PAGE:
Queen, Mother, & Stateswoman: Mariana of Austria and the Government of Spain
Mariana of Austria (1634-1696) ruled the Spanish global empire during the minority of her son, Carlos II from 1665 to 1676. Her late husband’s will, combined with longstanding dynastic and Iberian legal, political, and socio-cultural traditions gave Mariana tremendous authority. Her unified regency — she had both executive authority over the government and guardianship power over the king — meant she had the power necessary to steer the monarchy during one of its most difficult junctures.
Spain’s war against Portugal’s bid for independence was essentially lost; decades of enormous military commitments had left Mariana saddled with a virtually bankrupt state, vulnerable frontiers, and a substantially reduced army. Spain’s traditional enemy, the Bourbons of France, was poised to attack. Compounding these challenges was the looming threat of a dynastic crisis. Carlos II was king, but he was three-years-old in an era in which children often died young. Meanwhile, his two older sisters, one married to the French king, the other promised to the Holy Roman Emperor, had succession rights. The Spanish empire’s global reach meant the regency had enormously high stakes: if Carlos died, the contested succession would likely bring a continent - wide war and perhaps a dismemberment of the Spanish monarchy.
During her decade-long regency, Mariana led the monarchy out of danger and helped redefine the military and diplomatic blocs of Europe. She made peace with Portugal, strengthened Spain’s defenses, and rebuilt the Spanish army. She broke Spain’s diplomatic isolation, forging leagues, coalitions, and agreements with England, the United Provinces, the Holy Roman Empire, and Sweden, Brandenburg, and Denmark. The monarchy she passed on to Carlos II was virtually intact and stronger than it had been at the beginning of her rule.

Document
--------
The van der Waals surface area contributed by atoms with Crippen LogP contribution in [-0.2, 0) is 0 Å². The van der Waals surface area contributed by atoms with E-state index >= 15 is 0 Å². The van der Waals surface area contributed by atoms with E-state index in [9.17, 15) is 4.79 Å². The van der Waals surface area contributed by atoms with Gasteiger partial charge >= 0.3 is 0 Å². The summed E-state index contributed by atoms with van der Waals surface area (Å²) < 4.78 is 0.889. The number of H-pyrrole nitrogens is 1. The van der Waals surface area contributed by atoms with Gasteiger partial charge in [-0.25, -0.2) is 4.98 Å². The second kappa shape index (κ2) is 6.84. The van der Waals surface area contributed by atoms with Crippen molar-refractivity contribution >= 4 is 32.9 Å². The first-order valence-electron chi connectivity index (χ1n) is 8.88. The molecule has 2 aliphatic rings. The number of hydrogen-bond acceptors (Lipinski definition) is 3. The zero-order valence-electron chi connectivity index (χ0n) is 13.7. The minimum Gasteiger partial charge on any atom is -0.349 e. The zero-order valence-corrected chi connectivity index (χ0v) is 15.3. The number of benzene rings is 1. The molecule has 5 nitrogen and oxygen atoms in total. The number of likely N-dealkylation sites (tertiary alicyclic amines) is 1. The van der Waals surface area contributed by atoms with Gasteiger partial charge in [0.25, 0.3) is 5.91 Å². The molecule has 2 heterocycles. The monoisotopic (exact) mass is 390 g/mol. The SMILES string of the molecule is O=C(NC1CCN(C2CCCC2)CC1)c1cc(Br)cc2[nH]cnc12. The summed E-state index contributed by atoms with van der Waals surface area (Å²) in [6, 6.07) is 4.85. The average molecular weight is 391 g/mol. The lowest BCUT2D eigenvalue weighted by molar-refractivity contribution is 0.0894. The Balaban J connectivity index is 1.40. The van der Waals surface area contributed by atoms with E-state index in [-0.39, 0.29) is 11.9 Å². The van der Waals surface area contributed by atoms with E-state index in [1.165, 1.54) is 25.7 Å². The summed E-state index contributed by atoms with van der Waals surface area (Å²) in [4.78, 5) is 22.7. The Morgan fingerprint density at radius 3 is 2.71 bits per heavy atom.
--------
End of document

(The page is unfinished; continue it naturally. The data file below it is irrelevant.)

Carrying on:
Despite her success as regent, she stumbled at a key transition: turning power to Carlos II when he turned fourteen. On the very day of Carlos emancipation, a failed coup tried to separate Mariana from her son, and fourteen months later, she was exiled from court. Carlos put power into the hands of Mariana’s enemy, Don Juan of Austria (1629-1679), the late king’s illegitimate son. Over the next two-and-a-half years, Mariana used her extensive connections and diplomatic experience to move the negotiations for her son’s marriage forward, effectively using the process to regain her position. She returned to Madrid triumphantly on September 1679, where she remained until her death of breast cancer on May 1696.
To reconstruct Mariana’s regency, exile, and subsequent return to court, this study uses multiple -archives to create a rich documentary foundation that includes Council of State deliberations, diplomatic correspondence and instructions, letters of Mariana and Carlos, manuscripts, royal-household papers, and legal documents. In Mitchell’s revisionist account, not only does Mariana emerge as a towering figure at court and on the international stage, but those around her — not just Carlos, but the key collaborators, the secretaries, ministers, and diplomats who have usually been ignored or undervalued — take their rightful place in history.
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